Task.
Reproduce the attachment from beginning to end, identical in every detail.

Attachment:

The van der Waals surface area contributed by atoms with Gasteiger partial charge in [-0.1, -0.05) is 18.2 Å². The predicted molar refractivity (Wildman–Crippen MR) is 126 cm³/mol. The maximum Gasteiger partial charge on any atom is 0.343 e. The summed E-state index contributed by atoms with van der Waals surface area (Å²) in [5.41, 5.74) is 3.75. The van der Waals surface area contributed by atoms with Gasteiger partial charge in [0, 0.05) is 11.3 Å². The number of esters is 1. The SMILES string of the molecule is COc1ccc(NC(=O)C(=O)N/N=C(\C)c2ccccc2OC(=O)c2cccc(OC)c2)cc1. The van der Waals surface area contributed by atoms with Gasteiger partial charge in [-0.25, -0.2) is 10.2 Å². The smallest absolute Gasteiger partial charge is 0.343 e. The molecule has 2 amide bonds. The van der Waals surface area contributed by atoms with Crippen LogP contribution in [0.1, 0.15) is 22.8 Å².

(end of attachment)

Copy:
The van der Waals surface area contributed by atoms with Gasteiger partial charge in [-0.1, -0.05) is 18.2 Å². The predicted molar refractivity (Wildman–Crippen MR) is 126 cm³/mol. The maximum Gasteiger partial charge on any atom is 0.343 e. The summed E-state index contributed by atoms with van der Waals surface area (Å²) in [5.41, 5.74) is 3.75. The van der Waals surface area contributed by atoms with Gasteiger partial charge in [0, 0.05) is 11.3 Å². The number of esters is 1. The SMILES string of the molecule is COc1ccc(NC(=O)C(=O)N/N=C(\C)c2ccccc2OC(=O)c2cccc(OC)c2)cc1. The van der Waals surface area contributed by atoms with Gasteiger partial charge in [-0.25, -0.2) is 10.2 Å². The smallest absolute Gasteiger partial charge is 0.343 e. The molecule has 2 amide bonds. The van der Waals surface area contributed by atoms with Crippen LogP contribution in [0.1, 0.15) is 22.8 Å².